What would normally be a routine procedural vote in the Maine Senate – the determination of what legislative committee should hold the hearing about a bill – has taken on outsized importance this week.

The reason becomes obvious when you look at the bill’s title: “An Act to License Outpatient Surgical Abortion Facilities.”

L.D. 1312 would give the state Department of Health and Human Services enhanced authority to write rules for abortion clinics that could interfere with their operation. Although no specific regulations are included in the bill, rules created by the DHHS could prevent women, especially low-income women, from ending unwanted pregnancies.

There is plenty of reason for those who support abortion rights to be concerned. National anti-abortion groups have been using state legislatures to pass laws that keep abortion legal but very difficult to get. Rules that force clinics to meet the same standards as hospitals can effectively close them.

Right now, the fight in Maine is over whether L.D. 1312 is that kind of bill.

Its sponsor, Rep. Deb Sanderson, R-Chelsea, insists that it is not. She says she is trying to protect women’s health by making sure that clinics that perform abortions are safe. She says that it is a health care measure that should be heard in the Committee on Health and Human Services – and allies in the Senate agreed.


The bill’s opponents in the House say that because the proposal has the potential to reduce access to abortion, it raises constitutional issues and should be considered in the Judiciary Committee.

If the House and Senate cannot agree, the bill will die between chambers. And that would be the best outcome.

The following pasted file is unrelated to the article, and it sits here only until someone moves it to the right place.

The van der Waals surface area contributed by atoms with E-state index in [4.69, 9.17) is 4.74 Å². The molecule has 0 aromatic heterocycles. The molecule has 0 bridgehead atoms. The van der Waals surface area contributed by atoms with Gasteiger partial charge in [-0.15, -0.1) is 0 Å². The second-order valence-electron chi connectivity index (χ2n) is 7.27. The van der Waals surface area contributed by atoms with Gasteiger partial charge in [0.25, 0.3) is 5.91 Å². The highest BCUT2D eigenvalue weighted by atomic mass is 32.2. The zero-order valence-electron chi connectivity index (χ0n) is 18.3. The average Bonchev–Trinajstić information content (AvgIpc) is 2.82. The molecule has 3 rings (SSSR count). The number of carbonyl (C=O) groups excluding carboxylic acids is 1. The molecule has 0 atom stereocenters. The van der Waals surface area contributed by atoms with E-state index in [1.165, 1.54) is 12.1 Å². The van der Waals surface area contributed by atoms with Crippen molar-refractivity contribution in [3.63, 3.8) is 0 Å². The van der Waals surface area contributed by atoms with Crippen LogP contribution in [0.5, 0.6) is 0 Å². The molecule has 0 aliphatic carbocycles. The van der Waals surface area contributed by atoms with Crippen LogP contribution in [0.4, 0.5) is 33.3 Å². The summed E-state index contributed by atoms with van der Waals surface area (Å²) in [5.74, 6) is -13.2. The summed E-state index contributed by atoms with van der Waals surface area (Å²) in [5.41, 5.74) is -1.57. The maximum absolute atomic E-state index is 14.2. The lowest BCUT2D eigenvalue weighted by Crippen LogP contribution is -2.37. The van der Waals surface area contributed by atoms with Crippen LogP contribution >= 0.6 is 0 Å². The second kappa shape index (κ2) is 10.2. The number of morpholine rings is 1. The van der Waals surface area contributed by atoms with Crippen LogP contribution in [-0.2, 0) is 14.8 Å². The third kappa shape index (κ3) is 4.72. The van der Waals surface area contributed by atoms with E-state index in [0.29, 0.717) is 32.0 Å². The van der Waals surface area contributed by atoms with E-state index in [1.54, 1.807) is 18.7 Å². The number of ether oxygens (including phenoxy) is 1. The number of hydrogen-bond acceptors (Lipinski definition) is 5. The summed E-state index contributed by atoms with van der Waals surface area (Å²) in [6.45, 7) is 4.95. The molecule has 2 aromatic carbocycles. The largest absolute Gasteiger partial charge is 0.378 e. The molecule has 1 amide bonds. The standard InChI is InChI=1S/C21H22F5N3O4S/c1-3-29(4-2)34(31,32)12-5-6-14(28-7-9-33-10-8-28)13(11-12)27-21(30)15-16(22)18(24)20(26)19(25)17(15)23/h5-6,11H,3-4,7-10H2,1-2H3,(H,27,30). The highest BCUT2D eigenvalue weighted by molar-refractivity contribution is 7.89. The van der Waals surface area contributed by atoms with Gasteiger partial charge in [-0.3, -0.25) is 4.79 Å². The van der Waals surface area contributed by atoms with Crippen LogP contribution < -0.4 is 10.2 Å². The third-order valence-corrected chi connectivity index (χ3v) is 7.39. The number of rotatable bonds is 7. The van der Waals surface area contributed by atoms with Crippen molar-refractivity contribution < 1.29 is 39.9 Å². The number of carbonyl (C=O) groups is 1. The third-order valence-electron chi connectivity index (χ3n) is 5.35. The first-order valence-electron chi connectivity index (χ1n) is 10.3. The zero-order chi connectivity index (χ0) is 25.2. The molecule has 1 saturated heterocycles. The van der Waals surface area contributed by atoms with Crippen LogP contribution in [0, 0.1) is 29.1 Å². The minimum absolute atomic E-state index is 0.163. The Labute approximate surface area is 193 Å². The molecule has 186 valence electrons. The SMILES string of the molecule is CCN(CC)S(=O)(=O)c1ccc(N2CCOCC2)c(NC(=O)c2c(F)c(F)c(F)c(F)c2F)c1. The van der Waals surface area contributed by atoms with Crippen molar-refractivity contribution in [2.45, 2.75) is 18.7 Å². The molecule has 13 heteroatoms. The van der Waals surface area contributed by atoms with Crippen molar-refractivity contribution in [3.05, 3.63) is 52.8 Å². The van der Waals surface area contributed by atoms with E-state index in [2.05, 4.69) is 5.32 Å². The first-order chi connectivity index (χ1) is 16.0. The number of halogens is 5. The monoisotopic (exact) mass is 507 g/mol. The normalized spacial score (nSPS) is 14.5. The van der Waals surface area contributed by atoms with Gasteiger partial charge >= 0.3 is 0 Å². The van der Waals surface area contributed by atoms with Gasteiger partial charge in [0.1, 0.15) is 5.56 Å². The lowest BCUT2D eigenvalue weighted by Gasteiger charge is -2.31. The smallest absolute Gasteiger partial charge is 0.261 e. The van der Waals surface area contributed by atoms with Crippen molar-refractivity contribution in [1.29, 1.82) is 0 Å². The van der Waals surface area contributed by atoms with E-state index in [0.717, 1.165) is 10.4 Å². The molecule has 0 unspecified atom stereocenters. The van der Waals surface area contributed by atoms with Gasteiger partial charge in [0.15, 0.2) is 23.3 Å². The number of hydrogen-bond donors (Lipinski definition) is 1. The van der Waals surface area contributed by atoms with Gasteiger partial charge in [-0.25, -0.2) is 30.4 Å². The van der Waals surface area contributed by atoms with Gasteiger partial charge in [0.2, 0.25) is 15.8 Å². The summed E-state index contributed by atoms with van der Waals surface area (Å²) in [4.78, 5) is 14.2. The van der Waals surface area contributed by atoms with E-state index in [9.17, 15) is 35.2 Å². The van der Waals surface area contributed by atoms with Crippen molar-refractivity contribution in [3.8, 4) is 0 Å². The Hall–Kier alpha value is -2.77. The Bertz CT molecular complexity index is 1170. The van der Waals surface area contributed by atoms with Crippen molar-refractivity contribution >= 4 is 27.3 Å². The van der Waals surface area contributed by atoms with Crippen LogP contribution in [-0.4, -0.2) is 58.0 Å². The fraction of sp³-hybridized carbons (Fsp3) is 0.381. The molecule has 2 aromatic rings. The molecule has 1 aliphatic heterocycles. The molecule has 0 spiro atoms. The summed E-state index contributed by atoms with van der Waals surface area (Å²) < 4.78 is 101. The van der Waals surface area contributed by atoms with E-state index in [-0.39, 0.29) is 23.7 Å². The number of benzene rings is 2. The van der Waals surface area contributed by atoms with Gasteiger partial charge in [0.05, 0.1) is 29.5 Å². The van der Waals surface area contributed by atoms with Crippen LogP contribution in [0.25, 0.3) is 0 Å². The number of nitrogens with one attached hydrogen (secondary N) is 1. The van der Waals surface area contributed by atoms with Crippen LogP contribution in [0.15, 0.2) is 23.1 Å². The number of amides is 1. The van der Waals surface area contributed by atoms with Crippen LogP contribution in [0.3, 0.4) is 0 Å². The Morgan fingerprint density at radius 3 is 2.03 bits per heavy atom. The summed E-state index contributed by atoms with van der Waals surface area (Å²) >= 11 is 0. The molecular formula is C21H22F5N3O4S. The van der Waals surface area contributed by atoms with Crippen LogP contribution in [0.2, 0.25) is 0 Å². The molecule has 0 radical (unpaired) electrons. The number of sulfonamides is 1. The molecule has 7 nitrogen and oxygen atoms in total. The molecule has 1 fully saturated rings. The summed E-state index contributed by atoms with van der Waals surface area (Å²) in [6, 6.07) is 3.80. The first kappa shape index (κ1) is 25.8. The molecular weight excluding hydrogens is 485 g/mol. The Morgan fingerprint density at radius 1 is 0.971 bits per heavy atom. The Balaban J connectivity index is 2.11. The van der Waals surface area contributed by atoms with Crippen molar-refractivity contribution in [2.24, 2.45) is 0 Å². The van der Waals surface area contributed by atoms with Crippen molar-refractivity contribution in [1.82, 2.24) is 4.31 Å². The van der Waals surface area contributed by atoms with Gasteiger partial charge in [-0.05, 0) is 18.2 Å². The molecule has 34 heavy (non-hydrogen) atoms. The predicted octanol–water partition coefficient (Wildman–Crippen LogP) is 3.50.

A bill with the word “abortion” in the title cannot be seen as anything other than an “abortion bill,” the sponsor’s assurance notwithstanding. This bill looks like a way to sneak abortion restrictions into the law under the guise of routine regulation. This is too close to the approach used by anti-abortion lawmakers in other states to be taken at face value.

The Senate should let this bill die. If its supporters are really interested in proactive measures to protect women’s health, they have an excellent alternative available. Another bill, L.D. 319, would provide access to a variety of women’s health services – including high-quality birth control to low-income women. These are services such as IUDs and contraceptive implants that are more effective than lower-cost methods, but are difficult to afford without insurance coverage.

Passing this bill would reduce the number of unwanted pregnancies, which would not only be an economic boon to those women, health care providers and the state, but would also reduce the need for abortions. Since that is a goal shared by both sides of the abortion divide, it would be a good place to find common ground.

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